TCS Daily


Where This Angell Should Have Feared to Tread

By Sally C. Pipes - September 28, 2004 12:00 AM

No one would pay much attention to the views of an economist with respect, say, to the causes of heart disease. Why then are prominent physicians accorded prime-time attention when they pontificate on the economics of pharmaceutical development?

That question emerges front and center given the groundswell of political abuse now directed at pharmaceutical producers. The physician-as-economist now most prominent is Dr. Marcia Angell, the former editor-in-chief of the New England Journal of Medicine currently beginning a nationwide advertising campaign ("book tour") for her new tome attacking the practices and profitability of the drug companies. That much of her ire is directed at pharmaceutical advertising is only a minor example of the myriad ironies and errors in her arguments. To wit:

Profit Margins. Angell argues in The Truth About the Drug Companies that the pharmaceutical industry earns a "profit margin" of 17 percent, while the figure for the rest of the Fortune 500 firms was 3.1 percent. A very slippery term, "profit margin" bears only a tenuous relationship to the far more fundamental "return on investment" that investors ultimately pursue. In any event, that 3.1 percent figure is quite revealing, far more so about Angell than about the drug producers. Since U.S. government bonds earn a good deal more than 3.1 percent, one would conclude either that the rest of the Fortune 500 is going out of business, or that Angell's comparison is nonsensical. In particular, she apparently believes that the pharmaceutical firms are low risk investments in that they earn a higher profit margin than other industries year after year. Precisely the reverse is true: If pharmaceutical profits consistently are higher than found elsewhere, we can conclude that pharmaceutical investment indeed is riskier, unless we observe massive attempts to enter the business in quest of those higher returns. Suffice it to say that we do not. In other words, Angell's "evidence" demonstrates that the pharmaceutical industry consistently must earn higher returns in order to attract capital given the greater risks perceived by investors. This is hardly surprising: Investment in new drugs takes fifteen years or more to pay off, even in the relatively rare cases in which such efforts pay off at all.

Innovation and "Me-Too" Drugs. Angell defines "innovation" as the presence of "new active ingredients," and complains that several "me-too" drugs tend to appear on the market to treat identical conditions. These truly are strange arguments: "Old" active ingredients can be used in new ways for new conditions, and a definition of "innovation" that excludes such, well, innovation is wholly arbitrary. Moreover, different drugs -- even if they differ only slightly -- affect patients differently and so there may be important distinctions among them for individual patients even if the drugs' effects are comparable in the aggregate. In any event, in the rest of the private sector we usually define such "me-tooism" as "competition"; since Angell elsewhere complains about drug prices, perhaps she has a new economic theory that predicts higher drug prices as competitive pressures increase. In the larger context, drug producers begin the development of new pharmaceuticals many years before the products emerge from the development and regulatory process; that they tend to arrive in a staggered ("me-too") fashion is hardly detrimental to patients, who in consultation with their doctors can pick and choose. Patient welfare is, after all, the ultimate goal. Or has Angell forgotten that?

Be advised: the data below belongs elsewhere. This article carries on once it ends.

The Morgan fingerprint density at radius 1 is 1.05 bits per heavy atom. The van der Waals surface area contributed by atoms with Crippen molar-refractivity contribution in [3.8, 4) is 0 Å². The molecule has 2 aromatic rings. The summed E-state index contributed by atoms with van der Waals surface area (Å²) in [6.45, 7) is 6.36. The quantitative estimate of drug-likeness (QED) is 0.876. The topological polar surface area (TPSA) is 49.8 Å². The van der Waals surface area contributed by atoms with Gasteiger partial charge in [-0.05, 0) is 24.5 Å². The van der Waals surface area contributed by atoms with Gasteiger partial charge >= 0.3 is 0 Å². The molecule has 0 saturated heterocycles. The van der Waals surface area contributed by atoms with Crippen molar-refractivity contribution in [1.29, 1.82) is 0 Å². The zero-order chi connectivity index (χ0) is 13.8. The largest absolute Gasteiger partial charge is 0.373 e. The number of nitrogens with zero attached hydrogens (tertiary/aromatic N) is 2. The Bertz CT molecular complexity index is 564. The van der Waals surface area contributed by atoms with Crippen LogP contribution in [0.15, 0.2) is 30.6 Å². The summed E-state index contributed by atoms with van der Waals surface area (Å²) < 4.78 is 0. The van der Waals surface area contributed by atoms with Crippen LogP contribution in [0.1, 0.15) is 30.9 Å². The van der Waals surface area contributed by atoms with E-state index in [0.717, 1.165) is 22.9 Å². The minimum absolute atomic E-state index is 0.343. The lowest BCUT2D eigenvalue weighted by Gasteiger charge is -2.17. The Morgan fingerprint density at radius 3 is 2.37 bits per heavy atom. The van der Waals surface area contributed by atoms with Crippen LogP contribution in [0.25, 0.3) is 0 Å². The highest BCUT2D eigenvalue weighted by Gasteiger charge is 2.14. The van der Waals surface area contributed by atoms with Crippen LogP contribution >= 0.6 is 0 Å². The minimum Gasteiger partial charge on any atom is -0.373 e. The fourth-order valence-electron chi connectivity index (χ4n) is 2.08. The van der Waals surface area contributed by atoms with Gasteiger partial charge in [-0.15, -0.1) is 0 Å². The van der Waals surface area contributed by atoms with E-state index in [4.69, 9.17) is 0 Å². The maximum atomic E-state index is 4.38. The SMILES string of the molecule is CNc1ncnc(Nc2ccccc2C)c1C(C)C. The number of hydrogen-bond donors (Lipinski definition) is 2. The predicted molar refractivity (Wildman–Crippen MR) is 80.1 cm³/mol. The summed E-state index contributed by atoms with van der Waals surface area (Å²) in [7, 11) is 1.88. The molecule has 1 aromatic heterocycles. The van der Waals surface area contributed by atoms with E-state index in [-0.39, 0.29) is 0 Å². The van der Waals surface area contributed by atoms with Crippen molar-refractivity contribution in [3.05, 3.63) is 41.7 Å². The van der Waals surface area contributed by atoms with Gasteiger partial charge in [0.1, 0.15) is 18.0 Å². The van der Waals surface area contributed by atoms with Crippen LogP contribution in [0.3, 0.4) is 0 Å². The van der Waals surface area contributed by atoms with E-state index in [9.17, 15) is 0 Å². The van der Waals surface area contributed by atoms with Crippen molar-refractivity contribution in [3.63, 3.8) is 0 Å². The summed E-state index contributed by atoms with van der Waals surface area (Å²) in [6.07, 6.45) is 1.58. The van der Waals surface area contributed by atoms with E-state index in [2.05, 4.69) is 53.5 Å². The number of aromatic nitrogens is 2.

Industry Piggybacking on Government Research. Angell argues that pharmaceutical producers profit significantly from research conducted or financed by government and university laboratories. Even if true (which it is not), it is not clear why that would be a problem. Government provides the private sector with many things: national defense, roads, ad infinitum. So what? In any event, even the government refutes Angell's assertion: A 2001 study by the National Institutes of Health found that of 47 major drugs, four had been developed in part with NIH funding. Indeed, private-sector pharmaceutical R&D spending is about $32 billion per year, an amount greater than the entire NIH budget. More to the point, the riskiness of drug investment -- consuming fifteen years, at the end of which only a trivial percentage of the compounds developed actually are approved for the market and actually earn positive returns -- in substantial part stems from inefficient regulatory delay, due to biased political incentives confronting the FDA. Government funding of some basic scientific research is one indirect method with which to offset that bias and to improve the efficiency of investment incentives in the aggregate.